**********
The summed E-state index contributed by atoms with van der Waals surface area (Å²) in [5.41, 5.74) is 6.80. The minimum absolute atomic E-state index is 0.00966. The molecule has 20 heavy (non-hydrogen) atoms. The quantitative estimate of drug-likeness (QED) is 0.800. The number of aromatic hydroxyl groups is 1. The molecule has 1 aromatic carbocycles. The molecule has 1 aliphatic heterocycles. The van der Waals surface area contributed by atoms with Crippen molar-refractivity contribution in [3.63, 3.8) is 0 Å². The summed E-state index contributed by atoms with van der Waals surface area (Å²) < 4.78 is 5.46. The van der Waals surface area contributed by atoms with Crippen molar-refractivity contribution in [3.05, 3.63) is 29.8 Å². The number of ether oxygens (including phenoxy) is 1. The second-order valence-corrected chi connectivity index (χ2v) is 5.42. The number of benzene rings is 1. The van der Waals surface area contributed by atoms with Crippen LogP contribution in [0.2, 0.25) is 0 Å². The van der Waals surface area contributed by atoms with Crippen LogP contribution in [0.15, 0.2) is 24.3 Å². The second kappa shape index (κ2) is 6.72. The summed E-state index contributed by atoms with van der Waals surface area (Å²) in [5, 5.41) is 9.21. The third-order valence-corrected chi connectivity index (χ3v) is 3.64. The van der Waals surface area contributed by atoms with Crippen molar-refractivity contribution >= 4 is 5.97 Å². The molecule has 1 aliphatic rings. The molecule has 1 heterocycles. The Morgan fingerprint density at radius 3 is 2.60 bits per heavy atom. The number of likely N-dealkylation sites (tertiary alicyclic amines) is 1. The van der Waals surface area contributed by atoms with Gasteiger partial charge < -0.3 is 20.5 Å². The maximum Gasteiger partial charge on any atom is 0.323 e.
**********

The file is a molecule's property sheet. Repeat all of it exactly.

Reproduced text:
The summed E-state index contributed by atoms with van der Waals surface area (Å²) in [5.41, 5.74) is 6.80. The minimum absolute atomic E-state index is 0.00966. The molecule has 20 heavy (non-hydrogen) atoms. The quantitative estimate of drug-likeness (QED) is 0.800. The number of aromatic hydroxyl groups is 1. The molecule has 1 aromatic carbocycles. The molecule has 1 aliphatic heterocycles. The van der Waals surface area contributed by atoms with Crippen molar-refractivity contribution in [3.63, 3.8) is 0 Å². The summed E-state index contributed by atoms with van der Waals surface area (Å²) < 4.78 is 5.46. The van der Waals surface area contributed by atoms with Crippen molar-refractivity contribution in [3.05, 3.63) is 29.8 Å². The number of ether oxygens (including phenoxy) is 1. The second-order valence-corrected chi connectivity index (χ2v) is 5.42. The number of benzene rings is 1. The van der Waals surface area contributed by atoms with Crippen LogP contribution in [0.2, 0.25) is 0 Å². The van der Waals surface area contributed by atoms with Crippen LogP contribution in [0.15, 0.2) is 24.3 Å². The second kappa shape index (κ2) is 6.72. The summed E-state index contributed by atoms with van der Waals surface area (Å²) in [5, 5.41) is 9.21. The third-order valence-corrected chi connectivity index (χ3v) is 3.64. The van der Waals surface area contributed by atoms with Crippen molar-refractivity contribution >= 4 is 5.97 Å². The molecule has 1 aliphatic rings. The molecule has 1 heterocycles. The Morgan fingerprint density at radius 3 is 2.60 bits per heavy atom. The number of likely N-dealkylation sites (tertiary alicyclic amines) is 1. The van der Waals surface area contributed by atoms with Gasteiger partial charge < -0.3 is 20.5 Å². The maximum Gasteiger partial charge on any atom is 0.323 e.